Diagnostic Imaging Centers is committed to:  Dedication, Innovation, and Compassion.  All three are brought to our local community, but we also can bring those attributes to people in need – even in other countries.

Dedication:  Promoting patient care and safety. In Guatemala and Haiti, the maternal death rate during childbirth is high due to lack of knowledge of placenta location (placenta previa) or fetal position in the womb.  I was able to help instruct a midwife to learn these critical skills with ultrasound imaging. The Guatemalan midwife told our group that we were helping bring her dream of quality heathcare to reality and advance them to a higher level of care.  The dedication of many radiology personnel has helped form organizations for radiology medical missions. (For more information: www.odimguatemala.org)

Innovation:  The progressive innovation of increasingly smaller and truly portable ultrasound machines has helped bring quality healthcare to the poverty stricken and remote areas of the world.  But now the need is for trained professionals to teach the local doctors and potential students to use this equipment to the benefit of their patients.

Since the Haiti earthquake four years ago, most all healthcare supplies have been made available through donations.  Medical schools are open, but education for critical support staff such as technologists is limited.  At my location in Haiti, Hospital Bernard Mevs, there is a radiologic technologist school, but only one book to share among 6 students.  There is not currently an ultrasound technologist school.

The Rad-Aid group I was with hopes to change that reality. During the week in Haiti, we were doing lectures and hands-on training for the 1st class of Haitian radiology residents in 8 years, surgeons, and a few medical students.  A week is not enough time for proficiency, but with self motivated practice, internet capability to learn, donated textbooks (thanks to DIC‘s Dr. Linda Harrison), and hopefully future medical mission groups, we see a bright future for Haiti and other areas in need.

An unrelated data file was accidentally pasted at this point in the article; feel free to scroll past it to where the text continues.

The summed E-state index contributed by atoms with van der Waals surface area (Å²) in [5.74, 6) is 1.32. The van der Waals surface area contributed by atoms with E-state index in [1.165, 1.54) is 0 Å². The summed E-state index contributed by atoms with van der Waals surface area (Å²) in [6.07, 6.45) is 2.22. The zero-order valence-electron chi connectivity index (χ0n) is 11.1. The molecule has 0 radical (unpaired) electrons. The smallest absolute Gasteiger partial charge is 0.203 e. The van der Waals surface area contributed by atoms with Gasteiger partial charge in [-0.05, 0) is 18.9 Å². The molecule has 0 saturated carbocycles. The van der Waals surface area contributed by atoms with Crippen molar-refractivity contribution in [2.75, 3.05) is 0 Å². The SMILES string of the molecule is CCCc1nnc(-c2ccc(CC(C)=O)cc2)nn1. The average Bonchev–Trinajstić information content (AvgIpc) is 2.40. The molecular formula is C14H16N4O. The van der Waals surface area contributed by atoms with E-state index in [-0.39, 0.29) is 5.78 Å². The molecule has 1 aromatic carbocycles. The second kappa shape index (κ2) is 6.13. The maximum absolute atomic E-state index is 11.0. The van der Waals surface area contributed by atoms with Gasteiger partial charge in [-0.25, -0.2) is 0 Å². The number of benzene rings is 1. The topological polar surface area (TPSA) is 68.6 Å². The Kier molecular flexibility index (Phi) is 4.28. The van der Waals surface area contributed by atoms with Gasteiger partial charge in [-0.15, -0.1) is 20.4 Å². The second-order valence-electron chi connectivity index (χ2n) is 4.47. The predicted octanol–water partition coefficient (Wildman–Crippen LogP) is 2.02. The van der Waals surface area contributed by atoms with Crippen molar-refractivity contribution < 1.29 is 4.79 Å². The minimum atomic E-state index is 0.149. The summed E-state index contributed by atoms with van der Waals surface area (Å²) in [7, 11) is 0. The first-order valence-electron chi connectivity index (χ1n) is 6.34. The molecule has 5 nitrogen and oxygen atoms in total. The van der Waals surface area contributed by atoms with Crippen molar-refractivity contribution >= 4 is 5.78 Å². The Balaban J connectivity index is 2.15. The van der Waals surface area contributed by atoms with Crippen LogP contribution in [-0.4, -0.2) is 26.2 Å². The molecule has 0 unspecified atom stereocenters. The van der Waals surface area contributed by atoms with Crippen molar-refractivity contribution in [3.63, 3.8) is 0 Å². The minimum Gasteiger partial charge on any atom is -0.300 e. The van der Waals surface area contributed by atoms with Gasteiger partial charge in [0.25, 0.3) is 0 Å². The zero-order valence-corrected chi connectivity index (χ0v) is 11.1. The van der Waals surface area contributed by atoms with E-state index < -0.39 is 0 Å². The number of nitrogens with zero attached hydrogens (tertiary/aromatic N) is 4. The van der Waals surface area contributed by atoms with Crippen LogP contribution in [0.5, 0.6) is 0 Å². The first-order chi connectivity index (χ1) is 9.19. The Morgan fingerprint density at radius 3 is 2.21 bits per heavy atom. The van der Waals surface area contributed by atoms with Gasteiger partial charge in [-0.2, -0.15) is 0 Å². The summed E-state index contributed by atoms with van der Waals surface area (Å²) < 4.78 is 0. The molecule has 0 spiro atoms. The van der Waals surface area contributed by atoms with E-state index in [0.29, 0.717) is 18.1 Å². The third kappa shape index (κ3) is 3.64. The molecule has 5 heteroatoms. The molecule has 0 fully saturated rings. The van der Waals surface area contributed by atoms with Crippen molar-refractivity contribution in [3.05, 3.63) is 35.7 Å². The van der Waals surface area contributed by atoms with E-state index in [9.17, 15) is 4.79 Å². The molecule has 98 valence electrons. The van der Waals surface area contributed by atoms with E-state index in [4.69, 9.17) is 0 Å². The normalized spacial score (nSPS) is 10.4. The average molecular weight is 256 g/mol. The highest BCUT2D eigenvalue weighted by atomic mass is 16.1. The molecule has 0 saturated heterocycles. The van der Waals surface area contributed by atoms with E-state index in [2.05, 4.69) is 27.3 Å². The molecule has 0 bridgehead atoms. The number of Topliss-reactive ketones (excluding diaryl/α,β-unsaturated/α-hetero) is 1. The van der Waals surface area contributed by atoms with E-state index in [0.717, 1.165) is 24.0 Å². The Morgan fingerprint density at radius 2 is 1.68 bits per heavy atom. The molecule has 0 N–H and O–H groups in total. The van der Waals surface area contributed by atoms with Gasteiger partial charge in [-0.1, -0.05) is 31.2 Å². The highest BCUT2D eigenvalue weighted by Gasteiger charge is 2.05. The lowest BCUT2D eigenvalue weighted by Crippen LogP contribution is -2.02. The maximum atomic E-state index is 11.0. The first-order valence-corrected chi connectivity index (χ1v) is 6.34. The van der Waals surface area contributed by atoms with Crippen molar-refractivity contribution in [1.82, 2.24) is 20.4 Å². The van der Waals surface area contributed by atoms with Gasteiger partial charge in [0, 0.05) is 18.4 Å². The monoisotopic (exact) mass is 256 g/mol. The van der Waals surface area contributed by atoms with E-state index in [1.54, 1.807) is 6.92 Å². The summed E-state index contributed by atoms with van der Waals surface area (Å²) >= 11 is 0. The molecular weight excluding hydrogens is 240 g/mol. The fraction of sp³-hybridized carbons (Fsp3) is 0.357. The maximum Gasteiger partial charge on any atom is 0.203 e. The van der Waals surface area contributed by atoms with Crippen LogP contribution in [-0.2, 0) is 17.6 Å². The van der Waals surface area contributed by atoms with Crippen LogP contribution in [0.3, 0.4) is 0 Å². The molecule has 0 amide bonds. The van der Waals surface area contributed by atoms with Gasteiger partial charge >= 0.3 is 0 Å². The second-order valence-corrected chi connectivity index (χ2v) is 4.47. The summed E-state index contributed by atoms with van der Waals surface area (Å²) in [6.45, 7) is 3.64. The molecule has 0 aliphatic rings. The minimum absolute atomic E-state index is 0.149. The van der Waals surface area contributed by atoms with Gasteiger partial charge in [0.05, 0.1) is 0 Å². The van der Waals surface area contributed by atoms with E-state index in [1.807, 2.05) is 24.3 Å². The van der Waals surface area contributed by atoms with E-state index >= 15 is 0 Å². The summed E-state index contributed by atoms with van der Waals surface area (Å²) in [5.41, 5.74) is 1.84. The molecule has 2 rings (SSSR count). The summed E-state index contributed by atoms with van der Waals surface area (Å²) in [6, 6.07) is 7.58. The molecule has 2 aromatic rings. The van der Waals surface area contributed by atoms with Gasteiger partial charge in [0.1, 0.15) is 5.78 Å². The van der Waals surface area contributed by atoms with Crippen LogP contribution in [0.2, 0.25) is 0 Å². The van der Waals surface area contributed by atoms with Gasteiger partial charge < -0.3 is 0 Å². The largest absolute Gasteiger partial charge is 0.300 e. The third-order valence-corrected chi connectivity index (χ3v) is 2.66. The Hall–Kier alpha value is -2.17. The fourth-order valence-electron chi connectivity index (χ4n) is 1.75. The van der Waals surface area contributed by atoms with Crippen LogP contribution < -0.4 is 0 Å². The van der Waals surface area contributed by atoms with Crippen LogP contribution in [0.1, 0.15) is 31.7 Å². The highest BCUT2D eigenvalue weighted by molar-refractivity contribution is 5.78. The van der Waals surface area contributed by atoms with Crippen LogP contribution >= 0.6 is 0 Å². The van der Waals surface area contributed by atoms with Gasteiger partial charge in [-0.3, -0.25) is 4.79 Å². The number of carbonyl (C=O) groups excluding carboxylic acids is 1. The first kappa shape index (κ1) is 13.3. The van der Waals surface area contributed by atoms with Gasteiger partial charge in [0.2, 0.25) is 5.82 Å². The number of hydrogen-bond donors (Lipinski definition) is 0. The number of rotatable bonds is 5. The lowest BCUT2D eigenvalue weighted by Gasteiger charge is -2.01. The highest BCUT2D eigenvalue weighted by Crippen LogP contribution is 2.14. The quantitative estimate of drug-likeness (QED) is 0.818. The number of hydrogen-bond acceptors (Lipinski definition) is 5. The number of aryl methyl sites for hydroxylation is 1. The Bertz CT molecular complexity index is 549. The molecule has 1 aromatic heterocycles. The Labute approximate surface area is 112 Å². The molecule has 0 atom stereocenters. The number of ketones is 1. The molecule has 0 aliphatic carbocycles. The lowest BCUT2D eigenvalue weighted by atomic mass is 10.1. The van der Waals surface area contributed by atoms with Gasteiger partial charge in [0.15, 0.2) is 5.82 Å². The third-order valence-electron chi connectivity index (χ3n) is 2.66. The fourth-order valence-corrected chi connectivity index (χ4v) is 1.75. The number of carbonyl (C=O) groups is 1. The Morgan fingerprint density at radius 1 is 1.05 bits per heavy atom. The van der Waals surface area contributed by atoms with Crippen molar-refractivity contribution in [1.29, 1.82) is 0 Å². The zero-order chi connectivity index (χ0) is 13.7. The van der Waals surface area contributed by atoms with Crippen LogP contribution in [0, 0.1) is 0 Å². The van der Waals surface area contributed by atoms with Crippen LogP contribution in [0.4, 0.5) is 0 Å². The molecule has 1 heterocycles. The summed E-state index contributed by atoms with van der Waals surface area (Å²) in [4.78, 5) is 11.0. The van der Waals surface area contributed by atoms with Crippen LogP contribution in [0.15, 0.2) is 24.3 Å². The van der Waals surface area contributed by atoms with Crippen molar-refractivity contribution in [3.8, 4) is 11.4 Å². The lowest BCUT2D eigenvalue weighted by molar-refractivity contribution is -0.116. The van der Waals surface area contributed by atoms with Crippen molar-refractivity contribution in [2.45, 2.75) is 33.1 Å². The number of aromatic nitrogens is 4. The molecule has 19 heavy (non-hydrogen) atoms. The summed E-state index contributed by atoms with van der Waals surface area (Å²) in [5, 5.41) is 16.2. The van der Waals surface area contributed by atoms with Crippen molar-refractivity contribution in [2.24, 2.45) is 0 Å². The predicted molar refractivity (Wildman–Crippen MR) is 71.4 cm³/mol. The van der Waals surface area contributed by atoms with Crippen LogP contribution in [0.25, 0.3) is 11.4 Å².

Compassion:  Compassion, consideration for another person, and living a life of service for others helps me enjoy my job and helped motivate me to search out these medical missions.

In Haiti, I did an obstetrical ultrasound on a 38 yr. old woman that had been in a car wreck, had a head injury, and bilateral mandible fractures.  She was 22 weeks pregnant at the time, and had never seen or knew about ultrasound before that day.  Due to machine and bed position, she was unable to watch the monitor.  And, unlike the USA, there was no picture printing or CD availability to provide her with images of her baby.  So, I took screen pictures of the baby on my camera to show her.

Though she had some memory loss and confusion, she was able to recognize her baby’s face.  The love that showed in her eyes and the smile on her face, I will never forget.  In Guatemala, my translator and I were able to attend a home visit with the midwife of a new mom and her infant son.  We brought her a gift for the baby and thanked her for allowing us to visit.  She said she wanted to thank us for wanting to meet them and learn about their culture.